Distance 5.2 miles, Loop
Hiking Time 2 to 3 hours
Elevation Gain/ Loss ± 1000 feet
Best Times All year
Agency SMCP& R
Park Rules No Dogs
Recommended Map Huddart Park (SMCP& R)
HIGHLIGHTS Visitors encounter three different plant communities — redwood forest, mixed-evergreen forest, and chaparral — on this invigorating loop, which uses the Crystal Springs and Dean trails to explore some of the canyons and hillsides between West Union Creek and Skyline Blvd. (If you have time, also visit the Chickadee Nature Trail, a fully accessible trail that accommodates users of all capabilities; it starts beside the first parking area, the handicapped-only zone, on the right.)
DIRECTIONS From I-280 in Woodside, take the Woodside Road/ Woodside/ Highway 84 exit and go southwest 1.6 miles to Kings Mountain Road. Turn right and go 2.1 miles to the park entrance, right. After 0.2 mile you come to an entrance kiosk and a self-registration station. There are parking areas just ahead on both sides of the road.
FACILITIES/ TRAILHEAD The park has group picnic areas, shelters, and youth campgrounds that can be reserved; (650) 363-4021. Phone and water are near the parking areas. Restrooms are about 0.2 mile ahead in the Zwierlein area. The trailhead is several hundred feet north of the parking areas, on the east side of the paved road signed for the Werder, Zwierlein, Madrone, and Miwok areas.
Woodside resident and lumberman James Huddart gave 900 acres for this public park, which the county has operated since 1944. The trailhead here provides access to trails in this park and also to those in the Phleger Estate. You follow a single track that descends to a junction with the Bay Tree Trail, right. Continuing straight , you pass the Zwierlein picnic area, with restrooms, on your left. Now you reach a junction with the Crystal Springs Trail, a hiking and equestrian route that runs from near the junction of Highway 92 and Cañada Road to just shy of Skyline Blvd. on Kings Mountain. Bearing left, you follow a rolling course past a junction with the Dean Trail, your return route, left. The cutting of switchbacks has caused severe erosion problems here: please stay on the trail. Now the trail descends on a gentle grade via switchbacks into a canyon holding a seasonal tributary of West Union Creek, shown on the park map as McGarvey Gulch Creek. In the canyon bottom, a connector to the Richards Road Trail goes straight, but you turn left and cross a bridge over the creek. Now turning right, you cross a second bridge over another watercourse and then begin to climb on a moderate grade. (A gate here, one of several along the route, prevents access by horses during wet weather.) Huddart Park Greenery Coast redwoods, Douglas-firs, coast live oaks, madrones, and tanbark oaks are accompanied in this park by hearty shrubs such as manzanita, blue blossom, toyon, and chaparral pea. The shady, moist environment is perfect for California bay, coffeeberry, bigleaf maple, hazelnut, ferns, and berry vines. At a junction with the Chaparral Trail, you stay on the Crystal Springs trail by turning sharply left. Passing a junction with the Canyon Trail, left, you enjoy an easy stroll across a hillside that drops right. Switchbacks help you gain elevation , and soon you pass through a grove of manzanitas, many of which are dead. The grade eases and now you follow a level or gently rising course. An inviting rest bench made of rock is on your right. After a few more switchbacks, you meet a connector to the Richards Road Trail, but you stay on course by turning left. Ahead is a short trail to the Toyon group camp, but again you veer left to stay on the Crystal Springs Trail.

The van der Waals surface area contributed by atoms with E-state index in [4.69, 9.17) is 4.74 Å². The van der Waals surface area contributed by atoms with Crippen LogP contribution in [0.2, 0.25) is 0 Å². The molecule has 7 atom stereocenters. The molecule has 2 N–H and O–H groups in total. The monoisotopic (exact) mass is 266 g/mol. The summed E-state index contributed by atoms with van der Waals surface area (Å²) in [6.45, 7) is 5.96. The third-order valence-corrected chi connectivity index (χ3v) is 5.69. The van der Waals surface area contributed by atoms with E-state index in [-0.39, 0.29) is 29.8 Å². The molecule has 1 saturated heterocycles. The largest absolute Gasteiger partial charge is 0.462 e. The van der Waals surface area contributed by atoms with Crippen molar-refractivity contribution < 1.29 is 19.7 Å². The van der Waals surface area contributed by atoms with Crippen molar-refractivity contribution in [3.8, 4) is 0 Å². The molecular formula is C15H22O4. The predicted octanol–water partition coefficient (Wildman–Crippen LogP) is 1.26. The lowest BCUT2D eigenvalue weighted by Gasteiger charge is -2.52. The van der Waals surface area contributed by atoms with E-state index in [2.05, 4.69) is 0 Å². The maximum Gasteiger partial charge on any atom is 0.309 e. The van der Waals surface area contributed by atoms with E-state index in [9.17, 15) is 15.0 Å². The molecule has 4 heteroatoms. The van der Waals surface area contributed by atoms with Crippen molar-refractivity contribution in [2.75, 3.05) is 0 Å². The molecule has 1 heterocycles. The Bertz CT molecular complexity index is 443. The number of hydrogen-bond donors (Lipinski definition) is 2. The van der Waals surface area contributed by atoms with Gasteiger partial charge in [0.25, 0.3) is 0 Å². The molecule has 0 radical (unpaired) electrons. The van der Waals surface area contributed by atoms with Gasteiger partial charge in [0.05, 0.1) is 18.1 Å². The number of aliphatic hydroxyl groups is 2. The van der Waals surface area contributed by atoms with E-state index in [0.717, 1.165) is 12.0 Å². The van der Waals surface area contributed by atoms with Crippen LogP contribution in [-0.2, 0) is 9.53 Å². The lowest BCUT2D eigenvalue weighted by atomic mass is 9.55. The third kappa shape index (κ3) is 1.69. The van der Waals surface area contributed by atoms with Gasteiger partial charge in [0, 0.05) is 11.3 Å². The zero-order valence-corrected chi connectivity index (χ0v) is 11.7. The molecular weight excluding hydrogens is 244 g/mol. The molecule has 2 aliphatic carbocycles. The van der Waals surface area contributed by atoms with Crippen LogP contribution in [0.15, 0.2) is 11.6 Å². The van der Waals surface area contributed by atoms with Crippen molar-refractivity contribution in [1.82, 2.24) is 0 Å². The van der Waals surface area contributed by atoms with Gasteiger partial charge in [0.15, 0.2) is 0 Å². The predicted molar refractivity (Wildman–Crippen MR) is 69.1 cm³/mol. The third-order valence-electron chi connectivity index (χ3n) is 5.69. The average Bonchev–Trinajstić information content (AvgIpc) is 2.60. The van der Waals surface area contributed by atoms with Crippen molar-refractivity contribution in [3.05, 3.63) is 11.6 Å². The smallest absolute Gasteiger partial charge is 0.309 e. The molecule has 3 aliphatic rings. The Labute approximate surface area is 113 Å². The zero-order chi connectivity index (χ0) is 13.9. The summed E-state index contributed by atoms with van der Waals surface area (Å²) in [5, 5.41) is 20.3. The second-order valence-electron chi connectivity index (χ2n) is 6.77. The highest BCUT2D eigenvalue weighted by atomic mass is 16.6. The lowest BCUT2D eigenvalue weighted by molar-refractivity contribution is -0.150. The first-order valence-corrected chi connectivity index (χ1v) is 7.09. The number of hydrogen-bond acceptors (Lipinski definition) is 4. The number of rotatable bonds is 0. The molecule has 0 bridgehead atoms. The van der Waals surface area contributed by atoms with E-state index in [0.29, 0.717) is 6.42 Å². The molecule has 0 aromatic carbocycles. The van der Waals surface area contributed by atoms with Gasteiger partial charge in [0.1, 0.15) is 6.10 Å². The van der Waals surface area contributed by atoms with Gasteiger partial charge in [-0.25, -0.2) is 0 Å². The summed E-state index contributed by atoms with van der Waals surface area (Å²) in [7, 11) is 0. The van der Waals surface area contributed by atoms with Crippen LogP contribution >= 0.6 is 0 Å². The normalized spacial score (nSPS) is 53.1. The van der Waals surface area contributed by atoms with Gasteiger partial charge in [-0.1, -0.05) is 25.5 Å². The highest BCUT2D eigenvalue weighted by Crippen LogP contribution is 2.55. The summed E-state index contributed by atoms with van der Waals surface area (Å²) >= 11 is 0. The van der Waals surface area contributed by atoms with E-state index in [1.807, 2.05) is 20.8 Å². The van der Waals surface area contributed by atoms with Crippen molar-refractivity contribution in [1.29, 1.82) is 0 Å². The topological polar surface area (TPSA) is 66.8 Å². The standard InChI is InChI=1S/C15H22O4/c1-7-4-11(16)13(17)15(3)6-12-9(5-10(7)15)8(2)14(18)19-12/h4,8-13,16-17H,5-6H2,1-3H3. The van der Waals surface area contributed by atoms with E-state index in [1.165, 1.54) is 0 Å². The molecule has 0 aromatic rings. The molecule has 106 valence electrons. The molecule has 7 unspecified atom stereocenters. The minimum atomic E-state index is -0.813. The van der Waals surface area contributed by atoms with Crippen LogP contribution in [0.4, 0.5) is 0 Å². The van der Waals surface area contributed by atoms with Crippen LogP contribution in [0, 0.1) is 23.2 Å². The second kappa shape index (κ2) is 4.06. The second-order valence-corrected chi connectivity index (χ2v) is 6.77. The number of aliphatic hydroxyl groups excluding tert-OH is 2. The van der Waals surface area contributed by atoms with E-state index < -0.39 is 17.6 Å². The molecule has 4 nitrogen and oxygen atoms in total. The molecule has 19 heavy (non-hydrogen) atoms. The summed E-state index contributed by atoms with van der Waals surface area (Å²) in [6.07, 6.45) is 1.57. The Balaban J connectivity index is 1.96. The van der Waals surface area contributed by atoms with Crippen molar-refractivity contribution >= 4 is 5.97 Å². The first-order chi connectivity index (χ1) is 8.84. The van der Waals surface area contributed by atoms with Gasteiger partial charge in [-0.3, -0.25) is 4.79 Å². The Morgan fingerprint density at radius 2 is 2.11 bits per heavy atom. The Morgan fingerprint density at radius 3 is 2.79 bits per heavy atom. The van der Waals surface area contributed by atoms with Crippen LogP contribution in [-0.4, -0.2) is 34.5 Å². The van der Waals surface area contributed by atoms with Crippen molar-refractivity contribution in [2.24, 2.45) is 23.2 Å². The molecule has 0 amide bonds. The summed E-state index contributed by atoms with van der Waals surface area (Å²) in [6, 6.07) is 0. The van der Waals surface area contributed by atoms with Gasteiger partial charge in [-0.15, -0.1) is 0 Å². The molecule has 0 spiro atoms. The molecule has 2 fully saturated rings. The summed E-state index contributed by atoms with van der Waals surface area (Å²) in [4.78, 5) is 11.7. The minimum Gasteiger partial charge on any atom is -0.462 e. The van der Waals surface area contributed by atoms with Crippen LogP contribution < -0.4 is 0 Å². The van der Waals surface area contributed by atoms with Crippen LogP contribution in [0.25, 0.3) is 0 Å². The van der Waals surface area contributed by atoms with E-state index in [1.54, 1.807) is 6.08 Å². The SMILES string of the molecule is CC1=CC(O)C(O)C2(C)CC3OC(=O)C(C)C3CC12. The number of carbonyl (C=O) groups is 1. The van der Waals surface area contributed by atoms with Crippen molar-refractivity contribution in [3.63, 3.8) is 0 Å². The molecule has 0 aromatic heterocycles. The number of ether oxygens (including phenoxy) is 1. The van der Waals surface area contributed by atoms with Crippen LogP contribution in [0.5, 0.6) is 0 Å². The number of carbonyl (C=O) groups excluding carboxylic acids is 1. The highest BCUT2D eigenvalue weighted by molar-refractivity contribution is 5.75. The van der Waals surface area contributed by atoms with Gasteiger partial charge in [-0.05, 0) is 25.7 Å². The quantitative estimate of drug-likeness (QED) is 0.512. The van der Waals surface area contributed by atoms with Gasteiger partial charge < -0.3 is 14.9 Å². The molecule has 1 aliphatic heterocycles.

At about 2 miles you cross a dirt-and-gravel road, signed TOYON ROAD but called the Campground Trail on the park map.
Young coast redwoods produce bright green foliage. The wooded canyons of this park once held magnificent ancient redwoods, and some of the earliest sawmills in the Santa Cruz Mountains operated nearby. Massive stumps near the trail are evidence of this bygone era. At a junction with a road not shown on the park map, your trail curves right and begins a series of switchbacks to gain elevation. After traversing the wall of a canyon, the trail makes an abrupt left turn and climbs on a moderate grade to a junction with the Dean Trail . You join the single-track Dean Trail by going straight and descending. Before reaching a seasonal creek, you pass McGarvey Flat, a lovely spot with a picnic table and several rest benches hewn from logs.
A level walk soon brings you to a four-way junction (shown incorrectly on the park map), where you bear left to stay on the Dean Trail.
McGarvey Gulch Creek, which you crossed near the start of this loop, is downhill and left. Gently descending via S-bends, you soon reach a four-way junction with the Archery Fire Road. Regaining the Dean Trail across the road, you switchback left and again cross the Archery Fire Road, at about 4 miles. At the edge of a paved road near the Miwok picnic area, your trail turns sharply left and then begins a series of switchbacks, descending past the Madrone picnic area. Now you cross the Campground Trail, a paved road that changes to dirt a few feet to your left. Stay on the Dean Trail, here a wide path, as it makes a curving descent past more picnic areas. At a T-junction with the Crystal Springs Trail, you turn right and retrace your route to the parking area.
Content from Weintraub, David [masked]). Afoot and Afield: San Francisco Bay Area: A Comprehensive Hiking Guide